New News

Week 2 Recap of the 2024 Six Nations Championship!

Buckle up, rugby fans! You’ve landed back at The Full 80, your adrenaline-fueled gateway to the pulsating heart of the 2024 Six Nations Championship.

Skip to:

#1. Scotland vs France (16-20)

#2. England vs Wales (16-14)

#3. Ireland vs Italy (36-0)

Week 2 Overview:

Week 2 was nothing short of a rollercoaster ride, with its fair share of controversies that had us all on the edge of our seats. But amidst the storm, it was the awe-inspiring displays of unity and grit that stole the show.

So, grab your jerseys and paint your faces, because we’re about to dive headfirst into the electrifying highlights and unforgettable moments of the games. Hold on tight, because this ride is about to get wild!

Saturday 10th February 2024:

#1. Scotland vs France (16-20)

Scotland’s hopes were dashed in a nail-biting clash against France as the second weekend of the Six Nations unfolded in Edinburgh.

In a heart-stopping moment, Scotland’s Sam Skinner thought he had clinched a last-minute victory, but the TMO ruled out his effort. Louis Bielle-Biarray’s solo run after 70 minutes had given France the lead for the first time with less than 10 minutes on the clock.

However, Scotland rallied, with Skinner making a valiant attempt to cross the line as the clock ticked into the 80th minute.

The match officials deliberated for what seemed like an eternity, only to conclude that there was insufficient evidence to award the try, handing Les Bleus a narrow victory.

The second half was a disappointment for the Scots, with only a Finn Russell penalty adding to their score, a stark contrast to a promising start that saw Ben White crossing the line in the 8th minute. Russell’s two penalties and a conversion gave Scotland a 13-10 lead at half time.

France fought back in the first half with a try from Gael Fickou and five points from Ramos’ boot. However, the sin binning of Uini Atonio for a dangerous tackle put them on the back foot. Despite the setback, Les Bleus managed to hold on for a hard-fought victory.

As it happened:

What a thrilling Six Nations showdown it was on Saturday, February 10th, 2024! Murrayfield Stadium was buzzing with excitement as Scotland and France locked horns in a battle of rugby titans.

Scotland’s Finn Russell, Duhan van der Merwe, and the fresh talent Harry Paterson, despite facing initial challenges, set the pitch on fire early on, combining their efforts to send White over the line in the 8th minute.

But France wasn’t about to back down. Thomas Ramos stepped up in the 9th minute, bolstering Les Bleus’ defense with a successful penalty kick. Yet, Russell, with his laser-like precision, quickly countered with kicks in the 22’ and 29’, giving Scotland a significant edge in the first half.

France, however, began to flex their attacking muscles, gradually building momentum. Gael Fickou’s near breakaway try added a spark of excitement to the match.

Despite Van der Merwe’s heroic tackle, Fickou managed to breach the line just before halftime. Even with Uini Atonio’s sin-binning, leaving France a man down, Scotland couldn’t capitalize further.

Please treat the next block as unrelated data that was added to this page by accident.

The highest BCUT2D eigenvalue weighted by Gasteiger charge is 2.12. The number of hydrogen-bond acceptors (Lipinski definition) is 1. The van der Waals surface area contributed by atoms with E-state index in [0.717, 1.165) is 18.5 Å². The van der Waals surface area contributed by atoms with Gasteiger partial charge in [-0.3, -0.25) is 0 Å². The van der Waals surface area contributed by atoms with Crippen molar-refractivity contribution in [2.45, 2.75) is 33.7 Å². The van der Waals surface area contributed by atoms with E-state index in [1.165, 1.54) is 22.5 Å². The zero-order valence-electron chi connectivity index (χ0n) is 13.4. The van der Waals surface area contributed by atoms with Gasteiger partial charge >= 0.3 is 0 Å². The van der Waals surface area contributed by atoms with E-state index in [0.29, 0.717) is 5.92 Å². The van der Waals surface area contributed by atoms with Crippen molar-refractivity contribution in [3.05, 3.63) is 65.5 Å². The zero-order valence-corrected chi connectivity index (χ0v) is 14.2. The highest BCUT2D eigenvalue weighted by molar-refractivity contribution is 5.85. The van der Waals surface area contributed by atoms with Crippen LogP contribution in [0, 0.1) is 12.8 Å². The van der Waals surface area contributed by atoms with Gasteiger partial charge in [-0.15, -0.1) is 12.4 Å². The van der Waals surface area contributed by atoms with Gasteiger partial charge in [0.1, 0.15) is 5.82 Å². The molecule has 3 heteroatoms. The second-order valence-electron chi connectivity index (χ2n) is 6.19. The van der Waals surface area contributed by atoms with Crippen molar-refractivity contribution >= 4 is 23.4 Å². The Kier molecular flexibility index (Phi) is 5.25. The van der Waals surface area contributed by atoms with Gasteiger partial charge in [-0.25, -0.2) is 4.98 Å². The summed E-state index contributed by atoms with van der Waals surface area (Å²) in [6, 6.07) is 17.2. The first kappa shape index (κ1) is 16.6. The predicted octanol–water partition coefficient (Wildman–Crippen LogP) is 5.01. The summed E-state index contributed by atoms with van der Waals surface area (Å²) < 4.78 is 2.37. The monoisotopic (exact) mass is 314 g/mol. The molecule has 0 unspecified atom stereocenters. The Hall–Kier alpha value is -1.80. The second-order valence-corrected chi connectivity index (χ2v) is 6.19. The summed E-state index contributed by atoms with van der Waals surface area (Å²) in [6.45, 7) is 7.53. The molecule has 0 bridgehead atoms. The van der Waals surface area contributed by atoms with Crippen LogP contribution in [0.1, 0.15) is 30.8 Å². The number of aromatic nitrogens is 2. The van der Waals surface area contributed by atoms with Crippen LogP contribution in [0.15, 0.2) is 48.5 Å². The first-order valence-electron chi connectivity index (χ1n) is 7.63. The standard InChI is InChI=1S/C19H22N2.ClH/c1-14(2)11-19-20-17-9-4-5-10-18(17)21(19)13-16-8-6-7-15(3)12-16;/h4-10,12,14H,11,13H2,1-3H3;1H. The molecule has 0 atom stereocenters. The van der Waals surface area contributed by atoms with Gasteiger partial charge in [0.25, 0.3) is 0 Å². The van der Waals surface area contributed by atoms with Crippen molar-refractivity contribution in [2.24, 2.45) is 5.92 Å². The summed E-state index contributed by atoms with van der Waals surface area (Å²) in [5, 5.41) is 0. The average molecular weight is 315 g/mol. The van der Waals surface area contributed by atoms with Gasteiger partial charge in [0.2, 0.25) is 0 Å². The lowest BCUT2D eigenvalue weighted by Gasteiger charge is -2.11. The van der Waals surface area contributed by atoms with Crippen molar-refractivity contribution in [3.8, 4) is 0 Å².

As the match progressed, both sides battled fiercely for dominance. Scotland finally broke the deadlock with Russell’s conversion, exploiting France’s offside infringement. This proved challenging for the visitors, especially without their injured captain, Gregory Alldritt. The game hung in the balance, with defenses tightening and strategic kicking becoming crucial.

Then came a moment of sheer brilliance from France’s Louis Bielle-Biarrey. With a deft chip over the ball, he gathered it and crossed the try line, shifting the momentum in France’s favor.

Ramos swiftly followed with his conversion, propelling France to a one-point lead with less than 10 minutes remaining. A subsequent penalty extended their advantage to four points.

As the clock ticked down, Scotland launched a determined assault on the French line, culminating in Sam Skinner’s apparent try as injury time loomed.

However, despite an exhaustive review by the Television Match Official (TMO), the lack of conclusive evidence upheld referee Nic Berry’s initial ruling of “held up,” sealing a heartbreaking 20-16 defeat for Scotland.

In a post-match interview with BBC Sport, Captain Finn Russell delivered his verdict:

“Personally, I believe that was a try at the end but that’s up to the referee to decide that. That’s what he’s there to do the job for, we’ve just got to take this defeat on the chin and we’ve got to get better for England.

“We can’t let the referee decide what happens in a game, that’s up to us to play better and make these matches a victory.”

While, Nigel Owens, the legendary Welsh Rugby Union referee had this to say:

“When the referee gives an on-field decision, you have to have clear evidence to overturn that decision.

“It’s a very, very difficult decision to make. It all comes down to if the TMO has clear evidence.

“It looks like it’s probably on the ground, is there enough for him to say 100 per cent it is good? Probably not.

“So it’s one of those really, really tough ones. But the ball looks like it is on the ground. I think they will be debating this one for a long time.”

#2. England vs Wales (16-14)

England triumphed over Wales last Saturday, after initially enduring a nine-point defecit before George Ford’s late penalty settled the scores 16-14 in England’s favour to secure their biggest ever second-half Six Nations comeback.

It was Wales who dealt the first blow with a penalty try, followed by Alex Mann touching down in the first half, with Ioan Lloyd adding insult to injury with his conversion for a considerble 14-5 lead.

However, despite a momentous first half that was leaning towards a Wales win, the second half proved difficult as the dragons failed to secure even a single point despite some hopeful opportunities, and the scrum penalties poised against them proved decisive of their fate.

Contrary to expectations, England emerged victorious. The tries were scored by No. 8 Ben Earl and centre Fraser Dingwall. However, the first half was not without its challenges, as Ollie Chessum and Ethan Roots were both sent to the sin bin for a high tackle and a maul collapse, respectively.

Ford’s contribution of two penalties to the scoreboard was instrumental in propelling England into the lead. Meanwhile, Wales’ Mason Grady was sent to the sin bin for a knock-on, providing some respite for the English side. Despite England’s narrow victory by 2 points, Borthwick’s team will need to elevate their performance if they hope to defeat Scotland in Round 3.

As it Happened:

From the get-go, the Roses were shrouded in a cloud of uncertainty. Their attempts to assert dominance within Welsh territory were met with a wall of disappointment as promising opportunities slipped through their fingers, failing to convert into points.